Another objective is to provide a tamper evident overcap with strong fragmentable webs that help hold the dispensing spout in the sealed position.

A further object of my invention was to provide an upwardly extending cam for breaking the fragmentable webs one at a time, without undue effort.

Other features and advantages of the present invention will become apparent from the following more detailed description, taken in conjunction with the accompanying drawings, which illustrate, by way of example, the principles of the invention.

BRIEF DESCRIPTION OF THE DRAWING

The accompanying drawings illustrate the present invention. In such drawings:

FIG. 1 is an exploded perspective view of the preferred embodiment of the present invention, a tamper evident closure for use with a container;

FIG. 2 is a perspective view thereof illustrating how the tamper evident closure is assembled on the container;

FIG. 3 is a sectional view thereof taken along line 44 in FIG. 2;

FIG. 4 is an exploded side elevational view thereof,

FIG. 5 is a perspective view of the tamper evident closure, some of a plurality of fragmentable webs being removed to more clearly illustrate an upwardly extending cam of a dispensing cap;

FIG. 6 is a perspective view thereof illustrating the closure overcap being turned such that the upwardly extending cam causes the closure overcap to pivot, thereby breaking the plurality of fragmentable webs one at a time;

FIG. 7 is a perspective view thereof illustrating the last of the plurality of fragmentable webs being broken as the closure overcap is twisted through almost 360 degrees of rotation;

FIG. 8 is a perspective view thereof showing the closure overcap separated from the tamper evident band once all of the plurality of fragmentable webs have been broken;

FIG. 9 is a perspective view of the dispensing cap once the closure overcap has been removed, illustrating a dispensing spout that has been pivoted from a horizontal, closed position to an upright, open position;

FIG. 10 is an exploded perspective view of an alterative embodiment of the dispensing cap; and

FIG. 11 is a sectional view thereof taken along line 1111 in FIG. 10.

DETAILED DESCRIPTION OF THE INVENTION

The above described drawing figures illustrate the invention, a tamper evident closure 10 for use on a container 12. As shown in FIGS. 1-11, the tamper evident closure 10 includes a closure overcap 20 shaped to fit onto a dispensing cap 40, the dispensing cap 40 being shaped to fit onto the container 12. The closure overcap 20 is connected to a tamper evident band 30 by a plurality of fragmentable webs 32, and the tamper evident band 30 attaches to the dispensing cap 40, as described below, so that removal of the closure overcap 20 requires the plurality of fragmentable webs 32 to be broken, thus providing evidence of the access. The plurality of fragmentable webs 32 are strong enough so that it is only easy to break the plurality of fragmentable webs 32 one at a time. The dispensing cap 40 includes an upwardly extending cam 46 that functions to break the plurality of fragmentable webs 32 one at a time when the closure overcap 20 is twisted with respect to the dispensing cap 40.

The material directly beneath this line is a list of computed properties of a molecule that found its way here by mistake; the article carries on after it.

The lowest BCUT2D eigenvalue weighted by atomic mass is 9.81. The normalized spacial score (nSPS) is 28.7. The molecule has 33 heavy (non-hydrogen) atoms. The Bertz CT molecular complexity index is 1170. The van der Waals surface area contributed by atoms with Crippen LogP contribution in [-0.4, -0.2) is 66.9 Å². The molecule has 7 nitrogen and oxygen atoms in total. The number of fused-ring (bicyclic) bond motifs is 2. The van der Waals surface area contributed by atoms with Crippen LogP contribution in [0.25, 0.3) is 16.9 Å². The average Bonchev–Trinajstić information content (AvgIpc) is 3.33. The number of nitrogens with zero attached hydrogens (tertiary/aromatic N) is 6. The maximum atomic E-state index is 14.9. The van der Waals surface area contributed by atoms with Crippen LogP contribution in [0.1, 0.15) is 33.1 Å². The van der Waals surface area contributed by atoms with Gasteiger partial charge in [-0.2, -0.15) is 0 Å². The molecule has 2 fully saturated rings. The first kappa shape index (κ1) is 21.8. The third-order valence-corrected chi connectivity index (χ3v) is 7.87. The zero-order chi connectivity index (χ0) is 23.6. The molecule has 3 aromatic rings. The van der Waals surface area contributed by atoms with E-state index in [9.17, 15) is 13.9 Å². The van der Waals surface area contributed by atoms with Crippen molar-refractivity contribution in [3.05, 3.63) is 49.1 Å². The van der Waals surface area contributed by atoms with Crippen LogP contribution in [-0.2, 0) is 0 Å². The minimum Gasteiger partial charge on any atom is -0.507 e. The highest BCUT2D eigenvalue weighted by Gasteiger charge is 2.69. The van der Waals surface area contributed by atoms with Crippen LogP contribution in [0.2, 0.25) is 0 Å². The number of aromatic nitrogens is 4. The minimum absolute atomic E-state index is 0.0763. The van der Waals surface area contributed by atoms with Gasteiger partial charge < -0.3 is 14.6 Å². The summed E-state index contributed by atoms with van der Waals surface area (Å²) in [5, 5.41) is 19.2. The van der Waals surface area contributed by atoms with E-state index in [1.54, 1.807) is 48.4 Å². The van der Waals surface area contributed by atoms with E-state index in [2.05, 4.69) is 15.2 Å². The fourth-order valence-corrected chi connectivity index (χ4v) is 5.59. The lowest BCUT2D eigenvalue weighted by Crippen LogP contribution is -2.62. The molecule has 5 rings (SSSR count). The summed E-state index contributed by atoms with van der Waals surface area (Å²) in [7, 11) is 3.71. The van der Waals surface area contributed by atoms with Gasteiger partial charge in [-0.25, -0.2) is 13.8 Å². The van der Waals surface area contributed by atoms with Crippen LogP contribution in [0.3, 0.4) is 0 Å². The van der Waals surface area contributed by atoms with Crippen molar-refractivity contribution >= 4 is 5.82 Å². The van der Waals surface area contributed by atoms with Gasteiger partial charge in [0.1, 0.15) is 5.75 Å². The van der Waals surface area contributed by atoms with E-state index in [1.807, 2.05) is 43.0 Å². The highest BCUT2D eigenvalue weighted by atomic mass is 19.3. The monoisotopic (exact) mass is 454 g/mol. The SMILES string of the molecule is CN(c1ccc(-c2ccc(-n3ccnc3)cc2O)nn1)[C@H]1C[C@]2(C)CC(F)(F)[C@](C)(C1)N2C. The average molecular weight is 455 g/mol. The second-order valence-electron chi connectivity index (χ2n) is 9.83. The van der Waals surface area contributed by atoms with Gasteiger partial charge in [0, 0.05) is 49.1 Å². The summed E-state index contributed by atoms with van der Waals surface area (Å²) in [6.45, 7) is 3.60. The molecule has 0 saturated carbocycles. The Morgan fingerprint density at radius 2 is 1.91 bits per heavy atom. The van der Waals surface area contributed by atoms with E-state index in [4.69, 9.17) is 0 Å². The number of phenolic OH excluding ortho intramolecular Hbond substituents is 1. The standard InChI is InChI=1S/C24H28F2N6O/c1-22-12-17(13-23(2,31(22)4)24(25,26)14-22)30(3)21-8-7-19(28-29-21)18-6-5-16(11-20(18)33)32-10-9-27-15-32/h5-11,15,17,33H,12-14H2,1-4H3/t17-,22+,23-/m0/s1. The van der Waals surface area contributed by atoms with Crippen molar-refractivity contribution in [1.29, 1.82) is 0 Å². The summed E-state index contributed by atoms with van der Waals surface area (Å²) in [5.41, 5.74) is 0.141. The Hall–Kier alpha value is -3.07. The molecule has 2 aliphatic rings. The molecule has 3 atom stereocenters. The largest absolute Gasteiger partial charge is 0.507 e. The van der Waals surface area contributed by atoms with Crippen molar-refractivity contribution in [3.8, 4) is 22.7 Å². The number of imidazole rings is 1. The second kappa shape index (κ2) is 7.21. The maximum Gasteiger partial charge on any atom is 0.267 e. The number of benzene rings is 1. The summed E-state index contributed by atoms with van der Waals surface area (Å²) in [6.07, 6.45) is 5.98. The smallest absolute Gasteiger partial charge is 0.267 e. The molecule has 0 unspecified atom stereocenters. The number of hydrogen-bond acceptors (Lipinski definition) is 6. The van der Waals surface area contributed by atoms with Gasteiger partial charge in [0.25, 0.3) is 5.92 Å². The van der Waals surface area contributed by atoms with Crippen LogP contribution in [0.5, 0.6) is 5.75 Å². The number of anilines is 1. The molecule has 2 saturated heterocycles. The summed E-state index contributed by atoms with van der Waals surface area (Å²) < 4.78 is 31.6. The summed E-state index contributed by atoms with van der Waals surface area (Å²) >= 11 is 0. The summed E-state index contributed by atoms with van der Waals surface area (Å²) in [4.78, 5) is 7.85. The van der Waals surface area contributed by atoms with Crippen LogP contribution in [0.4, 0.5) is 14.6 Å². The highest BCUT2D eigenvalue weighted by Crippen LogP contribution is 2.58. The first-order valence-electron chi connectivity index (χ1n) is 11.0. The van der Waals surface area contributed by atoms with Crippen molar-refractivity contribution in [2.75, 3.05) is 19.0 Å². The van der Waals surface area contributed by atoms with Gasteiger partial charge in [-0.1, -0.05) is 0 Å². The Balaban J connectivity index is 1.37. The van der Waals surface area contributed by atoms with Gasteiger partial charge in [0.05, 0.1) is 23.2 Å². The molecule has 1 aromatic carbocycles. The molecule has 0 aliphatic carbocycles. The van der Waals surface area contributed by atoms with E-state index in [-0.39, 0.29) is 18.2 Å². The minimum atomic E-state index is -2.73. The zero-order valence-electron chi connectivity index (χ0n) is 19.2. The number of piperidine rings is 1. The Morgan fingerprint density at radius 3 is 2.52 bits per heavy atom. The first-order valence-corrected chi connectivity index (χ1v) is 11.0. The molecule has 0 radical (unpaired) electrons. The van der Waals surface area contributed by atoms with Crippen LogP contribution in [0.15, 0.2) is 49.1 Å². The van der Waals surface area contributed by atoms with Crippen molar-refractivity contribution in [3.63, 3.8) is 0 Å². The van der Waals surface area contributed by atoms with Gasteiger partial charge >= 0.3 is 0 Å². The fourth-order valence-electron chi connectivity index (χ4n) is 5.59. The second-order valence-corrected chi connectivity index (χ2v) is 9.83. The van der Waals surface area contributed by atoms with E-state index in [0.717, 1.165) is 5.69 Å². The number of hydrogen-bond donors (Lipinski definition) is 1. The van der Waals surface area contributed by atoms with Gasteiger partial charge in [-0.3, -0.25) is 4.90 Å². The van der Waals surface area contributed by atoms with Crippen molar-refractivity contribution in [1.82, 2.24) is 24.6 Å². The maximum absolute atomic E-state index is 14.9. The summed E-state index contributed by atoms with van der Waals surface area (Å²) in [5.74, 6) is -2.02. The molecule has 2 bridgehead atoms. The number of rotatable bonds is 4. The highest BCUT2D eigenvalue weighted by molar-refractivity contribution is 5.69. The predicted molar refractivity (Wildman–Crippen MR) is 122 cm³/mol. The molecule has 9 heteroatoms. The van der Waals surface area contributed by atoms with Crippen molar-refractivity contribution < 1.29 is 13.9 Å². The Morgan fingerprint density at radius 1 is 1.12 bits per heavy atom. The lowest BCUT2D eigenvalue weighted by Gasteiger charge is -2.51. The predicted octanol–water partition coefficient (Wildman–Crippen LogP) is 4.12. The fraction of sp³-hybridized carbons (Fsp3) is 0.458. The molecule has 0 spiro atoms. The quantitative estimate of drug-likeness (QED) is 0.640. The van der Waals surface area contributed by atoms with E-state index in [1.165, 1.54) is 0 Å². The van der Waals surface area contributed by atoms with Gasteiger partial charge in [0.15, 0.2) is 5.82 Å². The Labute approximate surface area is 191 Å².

As shown in FIGS. 1-8, the closure overcap 20 has a top wall portion 22 that is generally circular and a skirt portion 24 depending therefrom that is generally cylindrical. The skirt portion 24 terminates in an overcap terminal edge 26. The overcap terminal edge 26 is planar, except for an indented portion 28 extending upwardly towards the top wall portion 22. The tamper evident band 30 is connected to the skirt portion 24 by the plurality of fragmentable webs 32, as described above. The plurality of fragmentable webs 32 are constructed of plastic and are strong enough so that a user can only comfortably break the plurality of fragmentable webs 32 one at a time, an important feature of the present invention. This is different than the prior art fragmentable webs, which must typically be weak enough so that the user can break the plurality of fragmentable webs 32 all at once, as shown in Beck, U.S. Pat. No. 5,456,374. The tamper evident band 30 also has an inwardly directed flange 34 to facilitate attachment of the tamper evident band 30 to the dispensing cap 40.

As shown in FIGS. 1-11, the dispensing cap 40 has a dispensing orifice 42 through a dispensing spout 60 surrounded by an annular cap shoulder upper surface 44. The annular cap shoulder upper surface 44 conforms to the overcap terminal edge 26 and including the upwardly extending cam 46. The upwardly extending cam 46 conforms to the indented portion 28 when aligned therewith. This conforming shape allows the closure overcap 20 to seat securely onto the dispensing cap 40 when the upwardly extending cam 46 is aligned with the indented portion 28. The upwardly extending cam 46 is preferably convex in shape, although other shapes having an upwardly directed slope can be used. A generally convex shape is preferred because a symmetric shape allows the closure overcap 20 to be turned in either direction for removal of the closure overcap 20.